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  • A man stands in front of the empty pedestal where it used to be a statue of Christopher Columbus, Mexico City, Oct. 13, 2020.

    A man stands in front of the empty pedestal where it used to be a statue of Christopher Columbus, Mexico City, Oct. 13, 2020. | Photo: Twitter/ @SinEmbargoMX

Published 13 October 2020
Opinion

Indigenous peoples remember October 12, 1492 as the day on which the colonial exploitation began in the Americas.

Mexico City's authorities removed Christopher Columbus statue from the Reforma Avenue after protesters threatened to knock it down during events marking the so-called "Discovery of the Americas" day.

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Today, the empty pedestal is surrounded by metal fences with graffitied signs that read, "Farewell, Genocide," "We have already overthrown you," among other messages.

The removal occurred on the eve of the traditional annual protest that takes place every October 12 to remember the explorer's arrival to the continent in 1492.

"We took the statue down to restore it," Mexico City's Mayor Claudia Sheinbaum said, as she did not rule out the possibility of the colonizer's figure returning to the Reforma Avenue.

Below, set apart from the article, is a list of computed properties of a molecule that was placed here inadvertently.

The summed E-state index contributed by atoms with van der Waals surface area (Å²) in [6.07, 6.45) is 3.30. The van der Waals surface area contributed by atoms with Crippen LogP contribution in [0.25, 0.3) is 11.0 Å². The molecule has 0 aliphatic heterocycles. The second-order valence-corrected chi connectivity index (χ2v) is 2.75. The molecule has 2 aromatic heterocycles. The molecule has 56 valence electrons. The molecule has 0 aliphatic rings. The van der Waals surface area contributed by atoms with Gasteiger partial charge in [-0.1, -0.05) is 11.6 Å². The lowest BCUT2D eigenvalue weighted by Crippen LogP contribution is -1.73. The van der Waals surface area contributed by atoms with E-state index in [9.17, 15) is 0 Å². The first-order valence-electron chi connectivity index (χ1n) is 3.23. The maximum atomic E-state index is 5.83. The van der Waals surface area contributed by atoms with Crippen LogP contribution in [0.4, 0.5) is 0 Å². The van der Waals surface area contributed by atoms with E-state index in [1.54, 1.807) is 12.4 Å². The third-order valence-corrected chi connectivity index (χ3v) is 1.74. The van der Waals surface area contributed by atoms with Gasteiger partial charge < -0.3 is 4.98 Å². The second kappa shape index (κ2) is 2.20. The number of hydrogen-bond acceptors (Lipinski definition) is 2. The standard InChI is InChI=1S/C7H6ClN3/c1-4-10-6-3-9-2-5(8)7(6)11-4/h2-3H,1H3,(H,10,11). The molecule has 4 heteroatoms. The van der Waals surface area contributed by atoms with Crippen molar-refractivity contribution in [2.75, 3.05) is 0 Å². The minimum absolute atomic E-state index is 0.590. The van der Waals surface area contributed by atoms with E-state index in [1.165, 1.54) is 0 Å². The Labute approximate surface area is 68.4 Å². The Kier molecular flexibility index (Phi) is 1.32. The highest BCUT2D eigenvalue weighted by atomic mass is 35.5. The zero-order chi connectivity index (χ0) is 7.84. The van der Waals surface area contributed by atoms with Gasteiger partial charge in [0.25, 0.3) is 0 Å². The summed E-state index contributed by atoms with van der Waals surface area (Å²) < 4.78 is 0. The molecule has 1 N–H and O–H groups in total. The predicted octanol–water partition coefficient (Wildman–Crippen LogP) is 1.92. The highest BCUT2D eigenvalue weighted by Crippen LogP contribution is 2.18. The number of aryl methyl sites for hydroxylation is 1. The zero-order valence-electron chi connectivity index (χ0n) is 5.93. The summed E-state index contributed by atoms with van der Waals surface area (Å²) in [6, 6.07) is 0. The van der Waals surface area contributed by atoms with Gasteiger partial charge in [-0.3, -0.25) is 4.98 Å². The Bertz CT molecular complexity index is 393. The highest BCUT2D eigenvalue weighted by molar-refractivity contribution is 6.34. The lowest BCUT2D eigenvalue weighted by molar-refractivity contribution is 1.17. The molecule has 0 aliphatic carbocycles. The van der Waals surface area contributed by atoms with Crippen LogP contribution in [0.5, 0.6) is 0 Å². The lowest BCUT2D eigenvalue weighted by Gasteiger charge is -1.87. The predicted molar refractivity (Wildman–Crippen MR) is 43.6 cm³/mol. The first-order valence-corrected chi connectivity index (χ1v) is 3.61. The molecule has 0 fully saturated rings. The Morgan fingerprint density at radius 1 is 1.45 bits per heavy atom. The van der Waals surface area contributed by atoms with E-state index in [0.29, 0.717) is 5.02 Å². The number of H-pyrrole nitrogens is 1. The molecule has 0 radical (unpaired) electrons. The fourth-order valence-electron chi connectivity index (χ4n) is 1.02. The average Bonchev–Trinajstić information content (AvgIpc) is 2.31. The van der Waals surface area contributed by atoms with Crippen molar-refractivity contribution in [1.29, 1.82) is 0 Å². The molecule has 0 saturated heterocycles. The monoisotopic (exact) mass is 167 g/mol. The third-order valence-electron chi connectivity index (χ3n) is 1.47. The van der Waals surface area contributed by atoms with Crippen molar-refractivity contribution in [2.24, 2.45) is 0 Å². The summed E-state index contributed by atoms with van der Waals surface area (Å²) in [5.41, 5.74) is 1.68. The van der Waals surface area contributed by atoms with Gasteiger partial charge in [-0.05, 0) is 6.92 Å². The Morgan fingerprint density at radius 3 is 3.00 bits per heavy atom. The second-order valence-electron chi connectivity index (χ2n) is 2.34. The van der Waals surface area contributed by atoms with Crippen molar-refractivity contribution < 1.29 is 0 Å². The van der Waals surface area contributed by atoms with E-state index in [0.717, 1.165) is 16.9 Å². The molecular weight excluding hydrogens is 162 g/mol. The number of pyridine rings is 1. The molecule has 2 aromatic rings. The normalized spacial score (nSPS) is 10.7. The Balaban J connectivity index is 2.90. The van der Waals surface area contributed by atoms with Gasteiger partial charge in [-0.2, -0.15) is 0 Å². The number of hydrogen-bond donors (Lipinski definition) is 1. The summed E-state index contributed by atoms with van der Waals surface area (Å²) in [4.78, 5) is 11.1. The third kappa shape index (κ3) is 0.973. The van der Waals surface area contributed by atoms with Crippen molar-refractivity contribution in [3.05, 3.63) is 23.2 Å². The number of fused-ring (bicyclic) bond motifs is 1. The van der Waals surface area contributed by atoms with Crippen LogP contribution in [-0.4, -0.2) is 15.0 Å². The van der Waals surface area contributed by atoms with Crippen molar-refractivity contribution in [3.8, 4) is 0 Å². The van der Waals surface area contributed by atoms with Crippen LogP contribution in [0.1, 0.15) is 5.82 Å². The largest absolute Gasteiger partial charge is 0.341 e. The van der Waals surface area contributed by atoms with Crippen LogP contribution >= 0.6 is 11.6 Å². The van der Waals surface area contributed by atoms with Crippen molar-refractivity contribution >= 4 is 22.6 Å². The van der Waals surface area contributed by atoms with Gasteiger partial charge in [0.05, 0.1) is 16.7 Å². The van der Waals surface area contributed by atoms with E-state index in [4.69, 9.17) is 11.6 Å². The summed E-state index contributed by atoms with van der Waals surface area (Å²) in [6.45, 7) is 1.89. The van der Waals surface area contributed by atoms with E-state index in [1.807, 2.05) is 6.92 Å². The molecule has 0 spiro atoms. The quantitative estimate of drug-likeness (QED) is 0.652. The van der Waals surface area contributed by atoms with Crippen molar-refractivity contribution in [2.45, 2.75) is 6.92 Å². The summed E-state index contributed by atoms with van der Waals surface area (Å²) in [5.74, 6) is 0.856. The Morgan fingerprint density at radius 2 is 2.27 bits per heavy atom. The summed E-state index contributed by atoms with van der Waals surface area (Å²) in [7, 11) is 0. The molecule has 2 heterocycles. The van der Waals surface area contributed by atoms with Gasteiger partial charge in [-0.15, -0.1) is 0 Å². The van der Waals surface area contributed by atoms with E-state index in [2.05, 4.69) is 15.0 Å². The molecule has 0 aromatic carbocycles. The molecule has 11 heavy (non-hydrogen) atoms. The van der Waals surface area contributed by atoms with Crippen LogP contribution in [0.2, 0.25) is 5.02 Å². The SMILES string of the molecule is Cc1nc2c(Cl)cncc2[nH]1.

The monument "could have been a target of banditry acts, as it has happened in some U.S. cities," President Andres Manuel Lopez Obrador (AMLO) added.

The navigator's expeditions financed by the Spanish Kingdom opened the doors to the European conquest of the American continent.

Most Latin American countries used to celebrate America's discovery, but Indigenous Peoples have helped turn the date into a day of protest against genocide and colonial oppression.

AMLO urged the Spanish monarchy and the Catholic Church to apologize for the "atrocities committed in the centuries that followed the Columbus' arrival."

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